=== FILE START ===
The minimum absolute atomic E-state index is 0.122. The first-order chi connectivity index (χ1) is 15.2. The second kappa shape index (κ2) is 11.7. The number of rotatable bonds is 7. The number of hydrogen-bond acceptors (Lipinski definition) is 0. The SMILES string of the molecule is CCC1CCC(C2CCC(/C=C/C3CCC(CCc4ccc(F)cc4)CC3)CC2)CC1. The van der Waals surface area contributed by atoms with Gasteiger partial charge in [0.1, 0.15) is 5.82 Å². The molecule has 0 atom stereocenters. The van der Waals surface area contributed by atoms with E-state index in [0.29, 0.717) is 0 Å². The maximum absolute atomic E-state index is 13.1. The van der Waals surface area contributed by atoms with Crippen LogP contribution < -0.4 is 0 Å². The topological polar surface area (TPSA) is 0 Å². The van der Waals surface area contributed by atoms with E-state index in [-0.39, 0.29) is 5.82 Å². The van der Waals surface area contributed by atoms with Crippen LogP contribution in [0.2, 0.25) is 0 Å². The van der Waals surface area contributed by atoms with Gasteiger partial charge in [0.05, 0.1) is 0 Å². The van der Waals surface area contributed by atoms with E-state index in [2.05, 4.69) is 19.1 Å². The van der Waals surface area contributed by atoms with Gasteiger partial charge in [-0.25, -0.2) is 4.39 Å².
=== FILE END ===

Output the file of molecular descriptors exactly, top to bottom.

The minimum absolute atomic E-state index is 0.122. The first-order chi connectivity index (χ1) is 15.2. The second kappa shape index (κ2) is 11.7. The number of rotatable bonds is 7. The number of hydrogen-bond acceptors (Lipinski definition) is 0. The SMILES string of the molecule is CCC1CCC(C2CCC(/C=C/C3CCC(CCc4ccc(F)cc4)CC3)CC2)CC1. The van der Waals surface area contributed by atoms with Gasteiger partial charge in [0.1, 0.15) is 5.82 Å². The molecule has 0 atom stereocenters. The van der Waals surface area contributed by atoms with E-state index in [0.29, 0.717) is 0 Å². The maximum absolute atomic E-state index is 13.1. The van der Waals surface area contributed by atoms with Crippen LogP contribution < -0.4 is 0 Å². The topological polar surface area (TPSA) is 0 Å². The van der Waals surface area contributed by atoms with E-state index in [-0.39, 0.29) is 5.82 Å². The van der Waals surface area contributed by atoms with Crippen LogP contribution in [0.2, 0.25) is 0 Å². The van der Waals surface area contributed by atoms with Gasteiger partial charge in [0.05, 0.1) is 0 Å². The van der Waals surface area contributed by atoms with E-state index in [2.05, 4.69) is 19.1 Å². The van der Waals surface area contributed by atoms with Gasteiger partial charge in [-0.25, -0.2) is 4.39 Å².